Two types of procedures are used to treat Parkinson's: ablative procedures and deep brain stimulation (DBS). Ablative procedures like thalamotomy and pallidotomy use cold or heat to destroy a small area of brain tissue that is abnormally overactive in people with Parkinson's disease. Surgery on one side of the brain will affect the other side of the body.
In people with Parkinson's, the loss of dopamine-producing cells leads to abnormal activity in certain parts of the brain. Deep brain stimulation implants a thin electrode in the brain and attaches it to a battery-operated device called a neurostimulator (or pulse generator), which acts much like a heart pacemaker, sending impulses to correct the abnormal brain activity. DBS on one side of the brain affects symptoms on the opposite side of the body. The procedure doesn't affect dopamine production, so patients who have it will still need to take their medication, although they may not need to take as much.
In addition to medication and surgery, patients can get physical therapy to improve balance and movement, and speech therapy to help with speaking and swallowing. Parkinson's patients may also benefit from these alternative therapies and lifestyle changes:
- Massage, which reduces muscle tension and promotes relaxation
- Tai chi, which improves flexibility, strength and balance
- Yoga, which improves flexibility and balance
- Eating healthy (especially fruits, vegetables and fiber), which relieves the constipation that can be a symptom of Parkinson's
Several new therapies are under investigation for Parkinson's disease, and might lead to improved treatments in the future:
People with Parkinson's don't make enough coenzyme Q10, a substance that is essential for energy production in the cells. One study found that 1,200 milligrams a day of coenzyme Q10 reduced disability and slowed disease progression in Parkinson's patients [source: National Parkinson Foundation].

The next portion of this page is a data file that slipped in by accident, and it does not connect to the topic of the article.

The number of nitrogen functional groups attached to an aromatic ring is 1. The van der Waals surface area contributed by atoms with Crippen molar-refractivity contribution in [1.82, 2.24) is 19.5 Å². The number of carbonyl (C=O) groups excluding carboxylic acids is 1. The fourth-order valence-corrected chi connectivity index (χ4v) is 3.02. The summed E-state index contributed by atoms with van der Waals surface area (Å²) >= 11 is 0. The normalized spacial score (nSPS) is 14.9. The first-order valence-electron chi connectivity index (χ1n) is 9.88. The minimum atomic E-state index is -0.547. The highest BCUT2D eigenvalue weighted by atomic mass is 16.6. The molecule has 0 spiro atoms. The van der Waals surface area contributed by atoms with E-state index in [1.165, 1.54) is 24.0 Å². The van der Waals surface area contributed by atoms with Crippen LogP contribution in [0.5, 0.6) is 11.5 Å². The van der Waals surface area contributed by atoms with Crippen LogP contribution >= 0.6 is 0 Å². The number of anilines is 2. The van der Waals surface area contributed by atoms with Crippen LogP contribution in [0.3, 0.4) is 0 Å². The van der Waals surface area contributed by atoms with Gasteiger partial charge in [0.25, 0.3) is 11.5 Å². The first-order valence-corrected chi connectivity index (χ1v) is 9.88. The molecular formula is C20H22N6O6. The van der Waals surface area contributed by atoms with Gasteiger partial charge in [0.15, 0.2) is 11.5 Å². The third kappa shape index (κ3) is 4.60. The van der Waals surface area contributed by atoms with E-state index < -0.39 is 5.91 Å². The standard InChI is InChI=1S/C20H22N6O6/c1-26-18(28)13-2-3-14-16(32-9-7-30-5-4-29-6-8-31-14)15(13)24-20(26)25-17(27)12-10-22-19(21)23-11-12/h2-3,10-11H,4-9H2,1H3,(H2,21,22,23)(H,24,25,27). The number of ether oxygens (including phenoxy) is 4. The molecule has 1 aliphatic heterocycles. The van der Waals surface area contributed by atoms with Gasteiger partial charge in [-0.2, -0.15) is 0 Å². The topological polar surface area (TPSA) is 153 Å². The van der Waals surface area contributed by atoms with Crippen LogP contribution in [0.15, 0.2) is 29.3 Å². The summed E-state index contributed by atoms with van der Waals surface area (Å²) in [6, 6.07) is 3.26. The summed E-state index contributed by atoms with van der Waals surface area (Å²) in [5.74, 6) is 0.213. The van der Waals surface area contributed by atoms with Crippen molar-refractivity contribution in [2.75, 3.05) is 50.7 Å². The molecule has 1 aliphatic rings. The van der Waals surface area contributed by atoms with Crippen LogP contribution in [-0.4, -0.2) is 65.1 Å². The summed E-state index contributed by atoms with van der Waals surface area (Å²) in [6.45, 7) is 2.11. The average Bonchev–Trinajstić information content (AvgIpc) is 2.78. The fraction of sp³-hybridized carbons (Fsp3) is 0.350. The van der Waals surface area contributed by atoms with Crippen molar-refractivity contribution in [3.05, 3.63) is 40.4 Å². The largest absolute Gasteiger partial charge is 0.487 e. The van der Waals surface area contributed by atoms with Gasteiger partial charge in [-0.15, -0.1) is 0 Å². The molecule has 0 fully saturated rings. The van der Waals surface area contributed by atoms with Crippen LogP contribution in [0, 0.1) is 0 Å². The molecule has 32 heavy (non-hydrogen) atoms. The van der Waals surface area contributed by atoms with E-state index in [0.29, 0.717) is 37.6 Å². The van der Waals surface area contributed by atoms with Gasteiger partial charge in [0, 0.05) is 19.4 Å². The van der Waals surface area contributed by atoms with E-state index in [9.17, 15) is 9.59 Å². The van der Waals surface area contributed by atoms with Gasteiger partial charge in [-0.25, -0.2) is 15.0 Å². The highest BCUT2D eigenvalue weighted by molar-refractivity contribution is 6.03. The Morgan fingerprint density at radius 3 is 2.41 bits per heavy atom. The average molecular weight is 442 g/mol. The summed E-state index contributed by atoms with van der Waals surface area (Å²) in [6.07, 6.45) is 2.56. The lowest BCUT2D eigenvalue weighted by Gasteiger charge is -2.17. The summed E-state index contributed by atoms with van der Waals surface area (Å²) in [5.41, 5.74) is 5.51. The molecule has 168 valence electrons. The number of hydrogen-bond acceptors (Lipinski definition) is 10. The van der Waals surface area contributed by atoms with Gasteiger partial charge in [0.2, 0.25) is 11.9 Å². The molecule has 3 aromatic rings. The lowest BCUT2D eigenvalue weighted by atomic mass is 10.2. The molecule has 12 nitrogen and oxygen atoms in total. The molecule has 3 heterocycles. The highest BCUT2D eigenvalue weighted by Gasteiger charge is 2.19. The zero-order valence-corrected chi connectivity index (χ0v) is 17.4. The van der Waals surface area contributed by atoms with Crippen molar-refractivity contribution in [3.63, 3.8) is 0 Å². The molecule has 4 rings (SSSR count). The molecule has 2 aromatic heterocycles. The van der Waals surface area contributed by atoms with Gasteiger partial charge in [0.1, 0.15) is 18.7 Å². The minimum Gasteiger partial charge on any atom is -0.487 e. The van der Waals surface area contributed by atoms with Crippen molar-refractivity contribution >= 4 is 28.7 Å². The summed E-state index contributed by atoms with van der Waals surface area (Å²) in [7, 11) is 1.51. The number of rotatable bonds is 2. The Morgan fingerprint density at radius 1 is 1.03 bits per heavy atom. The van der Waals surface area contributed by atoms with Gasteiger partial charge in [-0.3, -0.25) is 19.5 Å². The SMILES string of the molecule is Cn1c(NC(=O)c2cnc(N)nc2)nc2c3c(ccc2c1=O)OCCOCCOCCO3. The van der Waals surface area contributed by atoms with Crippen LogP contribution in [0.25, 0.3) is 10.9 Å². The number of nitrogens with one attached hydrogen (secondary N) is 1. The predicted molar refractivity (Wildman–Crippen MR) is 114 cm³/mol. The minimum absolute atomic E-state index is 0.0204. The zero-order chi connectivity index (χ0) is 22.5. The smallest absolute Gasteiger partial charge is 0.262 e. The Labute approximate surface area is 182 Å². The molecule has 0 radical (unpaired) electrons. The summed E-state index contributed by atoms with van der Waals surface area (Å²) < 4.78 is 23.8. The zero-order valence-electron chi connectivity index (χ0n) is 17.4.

Many Parkinson's patients take vitamin E. Although research so far has not shown that vitamin E slows disease progression, this antioxidant fights cell damage caused by highly reactive molecules called free radicals.
Researchers from the National Institutes of Health (NIH) have been investigating whether creatine, an amino acid found in muscles, might improve patients' energy and muscle strength, and slow the progression of Parkinson's disease.
In early studies, the investigational drug SLV308 significantly improved tremors and slow movement in Parkinson's patients. Research, though preliminary, indicates that it might be useful in the early stages of the disease.
Stem cells, which can develop into any type of tissue in the body, are showing promise for many diseases, including Parkinson's. Researchers have already used stem cells to treat rats with symptoms of Parkinson's [sources: BBC News, MIT News]. The challenge is to coax the stem cells into becoming the damaged nerve cells, which will take more time and research.